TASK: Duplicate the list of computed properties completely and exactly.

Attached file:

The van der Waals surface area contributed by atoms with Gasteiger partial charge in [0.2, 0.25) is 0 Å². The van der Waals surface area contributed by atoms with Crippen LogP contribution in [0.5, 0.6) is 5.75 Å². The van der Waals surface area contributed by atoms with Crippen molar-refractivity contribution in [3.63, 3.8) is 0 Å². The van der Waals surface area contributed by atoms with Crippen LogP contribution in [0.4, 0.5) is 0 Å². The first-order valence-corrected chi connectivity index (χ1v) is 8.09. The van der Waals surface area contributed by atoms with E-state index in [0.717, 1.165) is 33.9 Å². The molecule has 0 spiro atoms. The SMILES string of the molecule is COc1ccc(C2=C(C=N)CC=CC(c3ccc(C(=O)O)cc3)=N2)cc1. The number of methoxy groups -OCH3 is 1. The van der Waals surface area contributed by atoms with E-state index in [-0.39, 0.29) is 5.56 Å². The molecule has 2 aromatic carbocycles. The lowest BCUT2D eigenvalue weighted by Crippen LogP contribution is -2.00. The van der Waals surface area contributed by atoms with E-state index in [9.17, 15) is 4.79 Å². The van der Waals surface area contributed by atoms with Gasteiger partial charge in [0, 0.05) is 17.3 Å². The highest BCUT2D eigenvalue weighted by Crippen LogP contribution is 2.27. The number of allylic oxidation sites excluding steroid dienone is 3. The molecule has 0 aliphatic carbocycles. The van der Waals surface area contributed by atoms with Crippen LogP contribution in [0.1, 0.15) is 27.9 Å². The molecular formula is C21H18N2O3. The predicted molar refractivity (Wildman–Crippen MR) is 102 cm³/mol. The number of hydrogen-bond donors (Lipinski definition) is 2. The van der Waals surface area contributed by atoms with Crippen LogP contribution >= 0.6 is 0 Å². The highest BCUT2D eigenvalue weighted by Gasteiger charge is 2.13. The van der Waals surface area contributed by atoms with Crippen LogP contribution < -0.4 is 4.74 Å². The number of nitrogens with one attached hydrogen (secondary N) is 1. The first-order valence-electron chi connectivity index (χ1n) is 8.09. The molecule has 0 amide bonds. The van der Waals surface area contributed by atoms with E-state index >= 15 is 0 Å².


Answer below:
The van der Waals surface area contributed by atoms with Gasteiger partial charge in [0.2, 0.25) is 0 Å². The van der Waals surface area contributed by atoms with Crippen LogP contribution in [0.5, 0.6) is 5.75 Å². The van der Waals surface area contributed by atoms with Crippen molar-refractivity contribution in [3.63, 3.8) is 0 Å². The van der Waals surface area contributed by atoms with Crippen LogP contribution in [0.4, 0.5) is 0 Å². The first-order valence-corrected chi connectivity index (χ1v) is 8.09. The van der Waals surface area contributed by atoms with E-state index in [0.717, 1.165) is 33.9 Å². The molecule has 0 spiro atoms. The SMILES string of the molecule is COc1ccc(C2=C(C=N)CC=CC(c3ccc(C(=O)O)cc3)=N2)cc1. The number of methoxy groups -OCH3 is 1. The van der Waals surface area contributed by atoms with E-state index in [-0.39, 0.29) is 5.56 Å². The molecule has 2 aromatic carbocycles. The lowest BCUT2D eigenvalue weighted by Crippen LogP contribution is -2.00. The van der Waals surface area contributed by atoms with E-state index in [9.17, 15) is 4.79 Å². The van der Waals surface area contributed by atoms with Gasteiger partial charge in [0, 0.05) is 17.3 Å². The highest BCUT2D eigenvalue weighted by Crippen LogP contribution is 2.27. The number of allylic oxidation sites excluding steroid dienone is 3. The molecule has 0 aliphatic carbocycles. The van der Waals surface area contributed by atoms with Crippen LogP contribution in [0.1, 0.15) is 27.9 Å². The molecular formula is C21H18N2O3. The predicted molar refractivity (Wildman–Crippen MR) is 102 cm³/mol. The number of hydrogen-bond donors (Lipinski definition) is 2. The van der Waals surface area contributed by atoms with Crippen LogP contribution >= 0.6 is 0 Å². The highest BCUT2D eigenvalue weighted by Gasteiger charge is 2.13. The van der Waals surface area contributed by atoms with Crippen LogP contribution < -0.4 is 4.74 Å². The number of nitrogens with one attached hydrogen (secondary N) is 1. The first-order valence-electron chi connectivity index (χ1n) is 8.09. The molecule has 0 amide bonds. The van der Waals surface area contributed by atoms with E-state index >= 15 is 0 Å².